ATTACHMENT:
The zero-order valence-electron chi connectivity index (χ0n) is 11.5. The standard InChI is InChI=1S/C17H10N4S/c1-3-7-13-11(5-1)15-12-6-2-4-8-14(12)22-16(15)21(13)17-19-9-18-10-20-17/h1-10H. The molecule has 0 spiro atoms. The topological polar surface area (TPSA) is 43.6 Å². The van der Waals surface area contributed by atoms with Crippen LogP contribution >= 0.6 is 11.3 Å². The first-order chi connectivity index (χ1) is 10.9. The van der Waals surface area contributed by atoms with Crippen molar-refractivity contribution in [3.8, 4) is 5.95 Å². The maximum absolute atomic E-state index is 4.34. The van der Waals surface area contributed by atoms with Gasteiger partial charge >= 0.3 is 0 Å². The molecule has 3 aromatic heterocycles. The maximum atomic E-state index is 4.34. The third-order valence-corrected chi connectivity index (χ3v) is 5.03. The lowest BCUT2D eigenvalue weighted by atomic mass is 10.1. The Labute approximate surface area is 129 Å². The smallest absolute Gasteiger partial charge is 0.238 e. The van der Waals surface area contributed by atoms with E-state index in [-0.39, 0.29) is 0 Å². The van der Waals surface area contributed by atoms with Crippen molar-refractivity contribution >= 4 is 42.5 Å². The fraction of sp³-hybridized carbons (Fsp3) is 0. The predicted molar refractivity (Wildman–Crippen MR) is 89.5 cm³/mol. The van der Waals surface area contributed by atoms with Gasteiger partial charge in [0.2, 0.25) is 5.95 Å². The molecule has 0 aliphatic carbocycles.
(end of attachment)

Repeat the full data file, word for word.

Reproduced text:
The zero-order valence-electron chi connectivity index (χ0n) is 11.5. The standard InChI is InChI=1S/C17H10N4S/c1-3-7-13-11(5-1)15-12-6-2-4-8-14(12)22-16(15)21(13)17-19-9-18-10-20-17/h1-10H. The molecule has 0 spiro atoms. The topological polar surface area (TPSA) is 43.6 Å². The van der Waals surface area contributed by atoms with Crippen LogP contribution >= 0.6 is 11.3 Å². The first-order chi connectivity index (χ1) is 10.9. The van der Waals surface area contributed by atoms with Crippen molar-refractivity contribution in [3.8, 4) is 5.95 Å². The maximum absolute atomic E-state index is 4.34. The van der Waals surface area contributed by atoms with Gasteiger partial charge >= 0.3 is 0 Å². The molecule has 3 aromatic heterocycles. The maximum atomic E-state index is 4.34. The third-order valence-corrected chi connectivity index (χ3v) is 5.03. The lowest BCUT2D eigenvalue weighted by atomic mass is 10.1. The Labute approximate surface area is 129 Å². The smallest absolute Gasteiger partial charge is 0.238 e. The van der Waals surface area contributed by atoms with E-state index in [-0.39, 0.29) is 0 Å². The van der Waals surface area contributed by atoms with Crippen molar-refractivity contribution >= 4 is 42.5 Å². The fraction of sp³-hybridized carbons (Fsp3) is 0. The predicted molar refractivity (Wildman–Crippen MR) is 89.5 cm³/mol. The van der Waals surface area contributed by atoms with Gasteiger partial charge in [0.2, 0.25) is 5.95 Å². The molecule has 0 aliphatic carbocycles.